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Milk Fat and its Role in Human Health

Chaudhari Vishal Jagubhai, C. N. Dharaiya, A. I. Shaikh


Milk fat, a variable component influenced by dairy cattle diets, plays crucial roles in the body as an insulator, energy source, and transporter of fat-soluble vitamins. Understanding its composition and impact on health is essential, given its complexity and interaction with dietary fats. Lipids, including essential fatty acids, contribute to bodily functions and influence eicosanoid production. The introduction of supplemental fats can alter fatty acid synthesis, affecting health outcomes. Conjugated linoleic acids (CLAs), medium chain fatty acids (MCFAs), and short chain fatty acids (SCFAs) exhibit diverse health effects, from anticancer properties to immune modulation. Notably, butyric acid, abundant in milk fat, shows promise in cancer prevention, IBS (irritable bowel syndrome) management, and immune support. The potential impact of fatty acids on cardiovascular health is significant, especially amidst emerging risk factors like diabetes and obesity. Studies highlight varying associations between dairy fat intake and cardiovascular risk, with fermented dairy products showing modest reductions in mortality and CVD risk. However, high milk consumption levels may negate these benefits. Trans fatty acids, present in industrially processed foods, pose health risks, while CLAs from natural sources like milk may offer protective effects against cancer and immune modulation. The complex interplay between dietary fats, health outcomes, and emerging cardiovascular risk factors involve a comprehensive understanding of lipid metabolism and its implications. This emphasizes how important dietary choices are in managing heart disease and related health issues, especially in populations experiencing fast epidemiological change like India.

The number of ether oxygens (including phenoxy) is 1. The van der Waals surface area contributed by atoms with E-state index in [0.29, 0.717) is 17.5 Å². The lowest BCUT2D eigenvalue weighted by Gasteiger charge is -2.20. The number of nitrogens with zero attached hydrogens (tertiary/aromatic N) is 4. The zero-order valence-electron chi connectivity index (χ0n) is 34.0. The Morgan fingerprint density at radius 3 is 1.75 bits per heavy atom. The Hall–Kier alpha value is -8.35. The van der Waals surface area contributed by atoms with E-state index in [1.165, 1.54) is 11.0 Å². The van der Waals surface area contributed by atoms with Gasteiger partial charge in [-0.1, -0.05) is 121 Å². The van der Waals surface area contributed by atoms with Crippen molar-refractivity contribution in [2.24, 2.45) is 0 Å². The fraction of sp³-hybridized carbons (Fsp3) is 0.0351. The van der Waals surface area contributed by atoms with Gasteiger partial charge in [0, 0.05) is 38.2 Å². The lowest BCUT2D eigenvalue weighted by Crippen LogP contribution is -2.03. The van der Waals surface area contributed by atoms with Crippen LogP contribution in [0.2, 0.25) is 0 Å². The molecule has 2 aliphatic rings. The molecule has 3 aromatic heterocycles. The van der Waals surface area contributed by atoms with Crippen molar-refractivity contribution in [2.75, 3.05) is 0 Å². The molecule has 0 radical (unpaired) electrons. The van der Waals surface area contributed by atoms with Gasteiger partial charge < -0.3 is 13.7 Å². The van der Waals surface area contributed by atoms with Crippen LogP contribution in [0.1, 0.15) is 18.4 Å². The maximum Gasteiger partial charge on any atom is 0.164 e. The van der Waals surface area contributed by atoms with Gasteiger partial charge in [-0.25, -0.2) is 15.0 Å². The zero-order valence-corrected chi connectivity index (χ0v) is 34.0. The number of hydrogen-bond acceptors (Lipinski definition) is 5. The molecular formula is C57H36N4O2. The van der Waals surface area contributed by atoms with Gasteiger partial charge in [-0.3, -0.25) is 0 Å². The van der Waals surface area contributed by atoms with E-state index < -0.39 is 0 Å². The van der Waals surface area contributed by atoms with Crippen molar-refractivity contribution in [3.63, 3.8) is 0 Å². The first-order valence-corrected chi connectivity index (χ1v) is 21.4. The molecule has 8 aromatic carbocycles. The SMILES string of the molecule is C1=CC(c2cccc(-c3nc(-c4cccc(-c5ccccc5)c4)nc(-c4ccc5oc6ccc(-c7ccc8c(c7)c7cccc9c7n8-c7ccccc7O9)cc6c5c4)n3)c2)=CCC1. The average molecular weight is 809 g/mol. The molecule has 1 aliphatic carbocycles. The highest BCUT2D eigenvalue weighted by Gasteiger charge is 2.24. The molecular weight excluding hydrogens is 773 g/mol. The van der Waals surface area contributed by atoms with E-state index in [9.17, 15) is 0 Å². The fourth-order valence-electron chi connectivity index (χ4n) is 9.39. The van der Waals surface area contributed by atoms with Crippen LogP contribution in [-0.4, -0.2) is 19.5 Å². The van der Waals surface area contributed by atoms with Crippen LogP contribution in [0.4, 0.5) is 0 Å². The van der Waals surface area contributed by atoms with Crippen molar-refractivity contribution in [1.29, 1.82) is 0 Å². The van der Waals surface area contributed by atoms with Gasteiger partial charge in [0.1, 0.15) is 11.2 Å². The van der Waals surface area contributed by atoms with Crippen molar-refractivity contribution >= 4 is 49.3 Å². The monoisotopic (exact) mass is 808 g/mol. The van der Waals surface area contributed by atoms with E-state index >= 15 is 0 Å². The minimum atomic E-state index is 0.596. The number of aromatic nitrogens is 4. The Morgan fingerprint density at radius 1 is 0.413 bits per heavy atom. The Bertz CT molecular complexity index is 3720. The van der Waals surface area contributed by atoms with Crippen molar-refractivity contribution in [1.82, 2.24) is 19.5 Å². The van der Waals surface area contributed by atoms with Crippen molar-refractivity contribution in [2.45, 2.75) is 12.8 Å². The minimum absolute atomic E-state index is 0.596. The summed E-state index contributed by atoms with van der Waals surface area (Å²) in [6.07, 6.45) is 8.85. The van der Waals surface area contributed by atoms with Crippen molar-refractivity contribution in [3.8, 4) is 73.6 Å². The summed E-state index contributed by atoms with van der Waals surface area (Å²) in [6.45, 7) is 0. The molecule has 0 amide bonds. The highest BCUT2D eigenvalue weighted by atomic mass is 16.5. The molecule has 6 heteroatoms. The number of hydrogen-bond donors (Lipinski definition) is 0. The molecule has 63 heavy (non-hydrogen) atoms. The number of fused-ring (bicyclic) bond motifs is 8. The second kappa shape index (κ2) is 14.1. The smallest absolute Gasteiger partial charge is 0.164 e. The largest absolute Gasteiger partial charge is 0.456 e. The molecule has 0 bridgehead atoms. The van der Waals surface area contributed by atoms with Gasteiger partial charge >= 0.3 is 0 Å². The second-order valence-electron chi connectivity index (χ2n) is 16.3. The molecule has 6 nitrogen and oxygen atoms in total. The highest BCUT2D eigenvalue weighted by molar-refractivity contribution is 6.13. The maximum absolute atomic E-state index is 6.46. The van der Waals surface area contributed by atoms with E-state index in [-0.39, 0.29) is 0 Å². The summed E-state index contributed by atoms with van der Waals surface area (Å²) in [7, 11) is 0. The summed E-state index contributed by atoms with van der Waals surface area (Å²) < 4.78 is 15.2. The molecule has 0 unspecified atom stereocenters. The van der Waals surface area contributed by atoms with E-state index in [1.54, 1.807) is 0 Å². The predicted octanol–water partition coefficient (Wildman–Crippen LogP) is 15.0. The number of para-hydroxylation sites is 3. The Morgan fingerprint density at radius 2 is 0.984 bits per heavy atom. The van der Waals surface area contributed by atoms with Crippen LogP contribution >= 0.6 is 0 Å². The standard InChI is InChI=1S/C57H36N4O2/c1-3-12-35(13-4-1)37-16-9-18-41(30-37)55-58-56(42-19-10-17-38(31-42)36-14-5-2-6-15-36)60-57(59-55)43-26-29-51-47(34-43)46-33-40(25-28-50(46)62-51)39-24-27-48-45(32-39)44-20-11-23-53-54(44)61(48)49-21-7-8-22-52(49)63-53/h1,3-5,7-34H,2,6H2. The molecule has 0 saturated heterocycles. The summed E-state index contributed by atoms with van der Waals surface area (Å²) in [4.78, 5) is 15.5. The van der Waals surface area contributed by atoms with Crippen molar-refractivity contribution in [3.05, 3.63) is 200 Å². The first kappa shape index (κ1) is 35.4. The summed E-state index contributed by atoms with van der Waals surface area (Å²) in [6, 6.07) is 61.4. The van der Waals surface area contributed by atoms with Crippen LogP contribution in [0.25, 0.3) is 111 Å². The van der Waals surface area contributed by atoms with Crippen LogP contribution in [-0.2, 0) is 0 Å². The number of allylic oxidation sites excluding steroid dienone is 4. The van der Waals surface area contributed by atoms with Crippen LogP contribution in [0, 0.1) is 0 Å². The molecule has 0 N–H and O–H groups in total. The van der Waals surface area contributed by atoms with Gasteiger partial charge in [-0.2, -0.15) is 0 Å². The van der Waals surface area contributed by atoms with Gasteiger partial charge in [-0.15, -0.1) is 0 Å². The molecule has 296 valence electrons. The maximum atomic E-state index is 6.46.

Milk fat, human health, trans fatty acids, lipids, conjugated linoleic acid

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